Miss Universe Zozibini Tunzi’s message worth embracing

INSPIRING OTHERS: SA's Zozibini Tunzi takes her first walk as Miss Universe after winning the 2019 pageant at the Tyler Perry Studios in Atlanta, Georgia, in the US
INSPIRING OTHERS: SA's Zozibini Tunzi takes her first walk as Miss Universe after winning the 2019 pageant at the Tyler Perry Studios in Atlanta, Georgia, in the US
Image: ELIJAH NOUVELAGE/REUTERS

“May every little girl who witnessed this moment forever believe in the power of her dreams and may they see their faces reflected in mine.”

It was with these words that Miss SA 2019, Zozibini Tunzi, kicked off her reign as Miss Universe 2019 on Monday morning.

It is a big moment for the young woman born in Tsolo, but an even bigger moment for thousands of young girls who have looked to Tunzi as a rolemodel — for a myriad of reasons — since she was crowned Miss SA on Women’s Day.

Perhaps, more obvious, is the message she is sending out to the world that a dark-skinned woman who chooses to wear her natural hair short is beautiful and enough to compete on a global stage like Miss Universe — and walk away with the crown.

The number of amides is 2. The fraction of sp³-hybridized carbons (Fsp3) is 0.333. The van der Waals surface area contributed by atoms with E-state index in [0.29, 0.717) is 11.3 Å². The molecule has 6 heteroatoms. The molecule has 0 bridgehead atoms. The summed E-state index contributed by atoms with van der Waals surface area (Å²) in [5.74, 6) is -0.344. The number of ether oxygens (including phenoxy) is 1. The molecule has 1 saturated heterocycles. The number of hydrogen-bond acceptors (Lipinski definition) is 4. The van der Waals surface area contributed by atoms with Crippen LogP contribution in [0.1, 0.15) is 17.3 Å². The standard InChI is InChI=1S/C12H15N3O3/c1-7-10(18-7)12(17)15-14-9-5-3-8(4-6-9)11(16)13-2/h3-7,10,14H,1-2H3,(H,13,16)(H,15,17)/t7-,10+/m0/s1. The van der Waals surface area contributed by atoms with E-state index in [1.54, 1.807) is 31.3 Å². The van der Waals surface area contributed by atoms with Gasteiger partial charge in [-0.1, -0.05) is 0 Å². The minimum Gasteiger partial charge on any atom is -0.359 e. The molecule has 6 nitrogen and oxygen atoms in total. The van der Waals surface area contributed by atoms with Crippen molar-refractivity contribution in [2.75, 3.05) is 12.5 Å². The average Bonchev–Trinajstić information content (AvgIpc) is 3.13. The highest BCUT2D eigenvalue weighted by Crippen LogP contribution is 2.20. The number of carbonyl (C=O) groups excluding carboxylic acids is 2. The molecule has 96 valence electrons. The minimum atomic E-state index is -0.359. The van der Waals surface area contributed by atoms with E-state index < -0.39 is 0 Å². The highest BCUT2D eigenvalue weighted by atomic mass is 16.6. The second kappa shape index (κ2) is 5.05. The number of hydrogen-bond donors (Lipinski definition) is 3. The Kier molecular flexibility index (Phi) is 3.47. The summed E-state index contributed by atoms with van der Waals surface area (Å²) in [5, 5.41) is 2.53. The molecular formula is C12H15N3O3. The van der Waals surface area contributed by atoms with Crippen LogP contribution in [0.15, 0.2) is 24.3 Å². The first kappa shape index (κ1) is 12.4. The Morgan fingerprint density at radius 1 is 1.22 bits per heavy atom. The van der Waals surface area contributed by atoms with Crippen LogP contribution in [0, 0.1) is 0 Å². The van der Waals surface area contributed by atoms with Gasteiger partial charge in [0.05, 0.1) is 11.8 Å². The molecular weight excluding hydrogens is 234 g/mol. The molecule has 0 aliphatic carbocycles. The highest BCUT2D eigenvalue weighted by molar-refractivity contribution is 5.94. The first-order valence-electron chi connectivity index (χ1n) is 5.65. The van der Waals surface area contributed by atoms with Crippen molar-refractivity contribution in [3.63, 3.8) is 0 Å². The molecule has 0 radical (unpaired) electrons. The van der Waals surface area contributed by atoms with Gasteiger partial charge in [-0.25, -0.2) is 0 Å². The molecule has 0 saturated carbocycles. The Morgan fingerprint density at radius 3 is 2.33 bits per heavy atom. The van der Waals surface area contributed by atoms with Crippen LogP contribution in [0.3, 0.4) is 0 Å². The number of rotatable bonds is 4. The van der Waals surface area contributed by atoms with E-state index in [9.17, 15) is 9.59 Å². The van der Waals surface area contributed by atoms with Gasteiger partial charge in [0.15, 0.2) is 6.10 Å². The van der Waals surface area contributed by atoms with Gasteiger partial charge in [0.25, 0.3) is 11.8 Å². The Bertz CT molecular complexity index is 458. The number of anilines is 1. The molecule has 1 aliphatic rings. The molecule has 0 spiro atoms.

“I grew up in a world where women who look like me, with my kind of skin and my kind of hair was never considered to be beautiful.

“I think it is time that stops today,” she said on the Miss Universe stage.

But then, also, there was Tunzi’s commitment to joining the global fight against gender-based violence and throwing her weight behind the UN’s #heforshe solidarity campaign for the advancement of gender equality.

It is particularly with this in mind that her crowning could, perhaps, be seen as a bittersweet moment for SA.

Tunzi’s crowning comes as SA’s 16 Days of Activism for No Violence against Women and Children Campaign comes to an end on Tuesday.

Despite the campaign’s good intentions, anyone who has kept abreast of news over the past few weeks will know that women and children continued to be victims of horrendous crime.

In this time, Limpopo student Precious Ramabulana was stabbed 52 times in her rented room.

Earlier in December, Kgaugelo Tshawane was burnt to death in her vehicle, allegedly by her boyfriend.

This past weekend, the bodies of Buyelwa Malila, 71, Asemahle Mtsorha, 16, and Athenkosi Zondi, 17, manacled with chains, were found floating in a river near Tsomo — about 200km from Tunzi’s hometown.

It is these types of attacks on women and children — and many more we may not even know about — that she is hoping to address.

South Africans have rallied behind Tunzi since she was first crowned Miss SA and celebrated her latest glittering achievement from the moment they awoke to the news on Monday morning.

Let us honour her by transferring that momentum to her cause and uniting in the fight against violence against women and children all year round.

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